Events Pack

An events pack was designed so that all events could be given a clear branding and look and draw people in. An events pack was designed with a range of materials created to support cycle based events. This included BetterByBike branded bunting, balloons, badges, a cycle-selfie booth and printed t-shirts for volunteers.

Better By Bike example materials including bunting and banners saying it's quicker by bike, it's cheaper by bike, I knows why it's better by bike

Travel Roadshows

One of the key forms of events were travel stalls/roadshows using internal staff and the Travel Roadshow team. These events were held mainly during the first few weeks of the academic year at areas with high footfall. It is a great way to engage people in conversation to deliver face-to-face advice and offer maps and services. The Travel Roadshow team were able to offer free cycle training, free taster bike loans bus advice and cycling and public transport route advice and taster tickets. Freshers fairs were avoided however, as these environments were found to be too hectic to allow quality conversations. If you are in the West of England check TravelWest.info to see if the roadshows are available to be booked. If delivering this solely in-house it may require a lot of preparation, sourcing of maps & travel materials to be successful.

BetterByBike BBQ

This event targeted the Safe Travellers and Social Normals segments.

This event was designed to create a buzz and draw in people who would not
ordinarily interact with us at events. The concept was to focus entirely on cycling as opposed to the roadshow events which are general travel. The event was billed as a bike ‘fair’ including a free BBQ (requiring interaction with travel advisors for a voucher), Dr Bike, 2nd hand bike sale, travel roadshow, bike hire, smoothie bike and a cycle selfiebooth.
The design of the event was to fit in with the fun freshers atmosphere at the start of term and compete with the many compelling student events.

Burgers, buns & bikes! Join us for bike-related fun in the sun; cycle selfie booth; second-hand bike sale; bike rental; free smoothies; free meat and veggie burgers.

This format proved hugely popular, and helped create a buzz around the
messages. ‘Free’ Food in general and the BBQ in particular is very popular
around Freshers week. Vouchers should be handed out on the travel stall once the student has been engaged in conversation about travel if possible or signed up to an event or service. Back-up staff and student volunteers are recommended to ensure enough support on the day. By making use of the events pack with bunting, ballons, t-shirts and badges, the branding and the messages were very clear.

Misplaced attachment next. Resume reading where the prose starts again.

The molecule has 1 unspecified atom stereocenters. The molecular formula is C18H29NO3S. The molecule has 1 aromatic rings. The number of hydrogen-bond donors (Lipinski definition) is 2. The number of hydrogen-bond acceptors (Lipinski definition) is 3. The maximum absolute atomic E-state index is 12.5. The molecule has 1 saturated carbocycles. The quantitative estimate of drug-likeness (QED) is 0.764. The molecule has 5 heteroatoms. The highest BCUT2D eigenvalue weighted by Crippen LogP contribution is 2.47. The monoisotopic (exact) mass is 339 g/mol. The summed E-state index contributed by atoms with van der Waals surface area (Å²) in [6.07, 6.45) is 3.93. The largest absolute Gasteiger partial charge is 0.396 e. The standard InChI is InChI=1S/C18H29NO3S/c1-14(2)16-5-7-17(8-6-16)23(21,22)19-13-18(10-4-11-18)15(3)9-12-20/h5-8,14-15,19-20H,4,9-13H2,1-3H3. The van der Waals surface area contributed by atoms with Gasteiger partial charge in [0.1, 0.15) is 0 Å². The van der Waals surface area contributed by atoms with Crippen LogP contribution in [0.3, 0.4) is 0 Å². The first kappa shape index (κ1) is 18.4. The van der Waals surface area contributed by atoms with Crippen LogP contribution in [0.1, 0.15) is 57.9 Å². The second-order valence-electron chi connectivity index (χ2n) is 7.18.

Bike Tours & Bike Hire

This event targeted the Safe Travellers and Social Normals segments.

The idea of bike tours are to encourage students to give cycling a go with the offer of a free tourist sightseeing adventure. Getting people to give cycling a go (tagline of Bike Tour: Brunel, Banksy & Boats). A pool of bikes were made available that could be loaned out for each tour. The rides doubled as a cycle taster event and helped give confidence for cycling on road.


Although small scale, this provides a wonderful opportunity to engage with students providing cycling skills, confidence, and allowing in depth conversations around travel. The tours were particularly appealing to international students who did not have their own bikes. Potentially this could be offered through Student Unions or Sport Centres at the universities. Although fully subscribed in advance, the tours were less popular at UWE, with many drop-outs. One option is to charge a nominal sum to reserve a place

Partner Communications Pack

It was established early on that the means of communicating with students in large universities is hugely decentralised, with diverse communications channels owners spread across the institution. A high number of these channel owners are willing to support sustainable travel messaging for various reasons. For this purpose a Partner Communications Pack was developed taking shape of a folder containing examples of printed materials from the campaign and a CD containing resources.

Examples of communications partners include the web team, accommodation teams, the student union, international office, marketing team and the sport centre. The pack explains that partners can use the pack in two ways;